Architectural Walking Tour with the heritage group Preservation Buffalo Niagara. But on that occasion, we only had time to see most of the buildings from the outside and the walk finished too late for us to take the daily tour of the City Hall at noon. We planned to take more time with some of these buildings on this trip. We went into the lobby of the Electric Building and saw some beautiful Art Deco features including an ornate mailbox and elevator. The Prudential/Guarantee building has added a little museum that describes the history of the building and the details of the architecture. We learned that this building had installed the first passenger elevators in Buffalo, had its own power generator, indoor plumbing including 2 private bathrooms (including baths), a barbershop, and a shoeshine stand. We saw examples of the terracotta used to clad the steel frame of the tower. We admired the decor in the Hotel Lafayette and stopped for a cold drink in their chairs that resembled baseball mitts. It was interesting to see the art decorating the public washrooms including of Robert Redford, Clark Gable and James Dean in the ladies room and pinup girls in the men's.
o home, buy a six pack of beer, and watch a good football game.", earning him the nickname "
Wright used custom-made yellow Roman bricks that are 4-inches longer and wider than normal red bricks. He created 16 different abstract patterns for his windows that featured more than 750 pieces of intricately patterned clear, translucent and coloured glass separated by brass-coated zinc bars. Wright created decorative designs that illuminated and cast interesting shadows and reflect the colours of the window onto the floor and ceiling of the interior. In his most famous window design called the "Tree of Life", he reduces the image of a wisteria tree to its most elementary geometric form. He uses a square for the roots, simple lines for the trunk and chevrons for branches, with gold, red, and green glass pieces representing the leaves. This iconic design has been reproduced on many other products including textiles, pillows, mugs and more. The bronze light scones are comprised of circles set within squares. The stone chimneys emanating from the flat roofs were inspired by Japanese birdhouses. Wright, who spent time in Japan, was particular to Asian influences, as shown by not only the chimney design, but also some of the artwork and wood cut prints that hang one the walls inside the house. It is telling that Frank Lloyd Wright influenced the interior decor and furniture of the Martin House, as opposed to Darwin Martin or his wife Isabelle.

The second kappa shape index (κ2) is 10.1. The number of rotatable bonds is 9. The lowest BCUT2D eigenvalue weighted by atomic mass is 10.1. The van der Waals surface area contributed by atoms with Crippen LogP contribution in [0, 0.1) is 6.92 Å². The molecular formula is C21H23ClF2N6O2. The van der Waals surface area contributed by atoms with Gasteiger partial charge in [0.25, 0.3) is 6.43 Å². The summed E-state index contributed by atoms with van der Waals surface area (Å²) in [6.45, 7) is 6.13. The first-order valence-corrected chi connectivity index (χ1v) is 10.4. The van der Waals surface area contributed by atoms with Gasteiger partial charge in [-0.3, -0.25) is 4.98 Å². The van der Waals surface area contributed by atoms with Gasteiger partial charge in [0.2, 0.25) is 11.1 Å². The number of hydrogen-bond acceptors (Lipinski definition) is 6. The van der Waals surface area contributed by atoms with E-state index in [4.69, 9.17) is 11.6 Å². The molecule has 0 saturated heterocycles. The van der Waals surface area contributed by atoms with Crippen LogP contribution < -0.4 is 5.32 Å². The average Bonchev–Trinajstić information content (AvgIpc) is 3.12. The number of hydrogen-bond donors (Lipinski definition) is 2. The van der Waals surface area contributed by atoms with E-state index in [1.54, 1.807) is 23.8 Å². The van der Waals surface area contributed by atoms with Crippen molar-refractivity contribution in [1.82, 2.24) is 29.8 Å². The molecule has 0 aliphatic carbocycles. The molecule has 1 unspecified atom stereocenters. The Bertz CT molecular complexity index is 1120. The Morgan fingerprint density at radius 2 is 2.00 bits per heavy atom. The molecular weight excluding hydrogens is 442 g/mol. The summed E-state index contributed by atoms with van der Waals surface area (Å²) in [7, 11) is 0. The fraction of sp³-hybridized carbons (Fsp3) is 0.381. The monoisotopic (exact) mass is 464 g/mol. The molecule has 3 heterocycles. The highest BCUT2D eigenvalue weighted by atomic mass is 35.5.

The two interior areas where photos are allowed are the Pergola and Conservatory. The Pergola is a 100ft long covered hallway that runs from the entrance of the Martin House to the Conservatory, which is a greenhouse area built for growing plants. The Conservatory features a glass and metal roof supported by brick piers and has a built-in watering system activated by the turning of a valve. A plaster sculpture of the Winged Victory of Samothrace (aka Nike), the Greek goddess of Victory stands at the entrance of the conservatory and can be seen from afar as you walk down the pergola.
The Carriage House was built as a stable for horses and storage for a horse drawn carriage. Eventually it was used as a car garage with an upstairs apartment added on. Today the property houses the Gift Shop, but you can still see evidence of its original usage, as the horse stalls are still in place, as well as a hayloft that is accessible via a metal ladder leading to an opening in the ceiling. The carriage house, as well as the pergola and conservatory were actually destroyed in the 1960s and have been recreated through an ongoing restoration project that also includes reviving the second floor bedrooms and the Barton House. The gift shop offers many different items emblazoned with Frank Lloyd Wright's signature designs. We bought a pillow and a mug to go along with our Christmas Story Night Light that we picked up in Cleveland. Having visited several Frank Lloyd Wright houses now including ones in Arizona and Chicago, I think the Martin House is one of his best works and well worth visiting.